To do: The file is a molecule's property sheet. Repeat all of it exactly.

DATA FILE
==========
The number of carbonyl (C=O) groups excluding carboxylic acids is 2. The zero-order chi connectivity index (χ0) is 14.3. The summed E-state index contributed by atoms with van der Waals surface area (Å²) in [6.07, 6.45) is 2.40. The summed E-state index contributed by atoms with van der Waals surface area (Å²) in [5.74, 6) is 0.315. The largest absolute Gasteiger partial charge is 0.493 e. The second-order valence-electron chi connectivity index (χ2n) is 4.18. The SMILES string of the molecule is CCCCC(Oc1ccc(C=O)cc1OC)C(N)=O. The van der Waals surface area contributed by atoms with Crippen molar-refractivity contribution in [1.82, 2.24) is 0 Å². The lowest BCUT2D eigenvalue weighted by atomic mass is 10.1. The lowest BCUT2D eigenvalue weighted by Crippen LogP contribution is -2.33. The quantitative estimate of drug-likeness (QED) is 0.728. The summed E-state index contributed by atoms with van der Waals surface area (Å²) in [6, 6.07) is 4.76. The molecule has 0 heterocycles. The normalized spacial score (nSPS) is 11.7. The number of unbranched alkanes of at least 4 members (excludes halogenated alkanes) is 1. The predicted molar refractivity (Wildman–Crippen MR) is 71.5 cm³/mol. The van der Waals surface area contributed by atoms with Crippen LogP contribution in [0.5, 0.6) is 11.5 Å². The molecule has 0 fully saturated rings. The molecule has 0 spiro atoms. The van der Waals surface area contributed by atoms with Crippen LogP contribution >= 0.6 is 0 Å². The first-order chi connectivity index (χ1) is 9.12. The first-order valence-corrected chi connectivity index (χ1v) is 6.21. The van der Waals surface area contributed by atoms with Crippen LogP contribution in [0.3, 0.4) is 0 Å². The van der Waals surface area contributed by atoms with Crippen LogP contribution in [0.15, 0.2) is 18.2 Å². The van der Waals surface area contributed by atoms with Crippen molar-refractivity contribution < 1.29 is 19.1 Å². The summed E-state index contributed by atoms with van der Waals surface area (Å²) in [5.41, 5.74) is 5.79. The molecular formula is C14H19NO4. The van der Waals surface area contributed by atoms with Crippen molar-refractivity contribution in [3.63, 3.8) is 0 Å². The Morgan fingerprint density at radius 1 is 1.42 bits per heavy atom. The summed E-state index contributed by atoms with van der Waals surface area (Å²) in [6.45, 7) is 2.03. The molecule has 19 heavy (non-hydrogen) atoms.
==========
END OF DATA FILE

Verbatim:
The number of carbonyl (C=O) groups excluding carboxylic acids is 2. The zero-order chi connectivity index (χ0) is 14.3. The summed E-state index contributed by atoms with van der Waals surface area (Å²) in [6.07, 6.45) is 2.40. The summed E-state index contributed by atoms with van der Waals surface area (Å²) in [5.74, 6) is 0.315. The largest absolute Gasteiger partial charge is 0.493 e. The second-order valence-electron chi connectivity index (χ2n) is 4.18. The SMILES string of the molecule is CCCCC(Oc1ccc(C=O)cc1OC)C(N)=O. The van der Waals surface area contributed by atoms with Crippen molar-refractivity contribution in [1.82, 2.24) is 0 Å². The lowest BCUT2D eigenvalue weighted by atomic mass is 10.1. The lowest BCUT2D eigenvalue weighted by Crippen LogP contribution is -2.33. The quantitative estimate of drug-likeness (QED) is 0.728. The summed E-state index contributed by atoms with van der Waals surface area (Å²) in [6, 6.07) is 4.76. The molecule has 0 heterocycles. The normalized spacial score (nSPS) is 11.7. The number of unbranched alkanes of at least 4 members (excludes halogenated alkanes) is 1. The predicted molar refractivity (Wildman–Crippen MR) is 71.5 cm³/mol. The van der Waals surface area contributed by atoms with Crippen LogP contribution in [0.5, 0.6) is 11.5 Å². The molecule has 0 fully saturated rings. The molecule has 0 spiro atoms. The van der Waals surface area contributed by atoms with Crippen LogP contribution >= 0.6 is 0 Å². The first-order chi connectivity index (χ1) is 9.12. The first-order valence-corrected chi connectivity index (χ1v) is 6.21. The van der Waals surface area contributed by atoms with Crippen LogP contribution in [0.3, 0.4) is 0 Å². The van der Waals surface area contributed by atoms with Crippen LogP contribution in [0.15, 0.2) is 18.2 Å². The van der Waals surface area contributed by atoms with Crippen molar-refractivity contribution < 1.29 is 19.1 Å². The summed E-state index contributed by atoms with van der Waals surface area (Å²) in [5.41, 5.74) is 5.79. The molecular formula is C14H19NO4. The van der Waals surface area contributed by atoms with Crippen molar-refractivity contribution in [3.63, 3.8) is 0 Å². The Morgan fingerprint density at radius 1 is 1.42 bits per heavy atom. The summed E-state index contributed by atoms with van der Waals surface area (Å²) in [6.45, 7) is 2.03. The molecule has 19 heavy (non-hydrogen) atoms.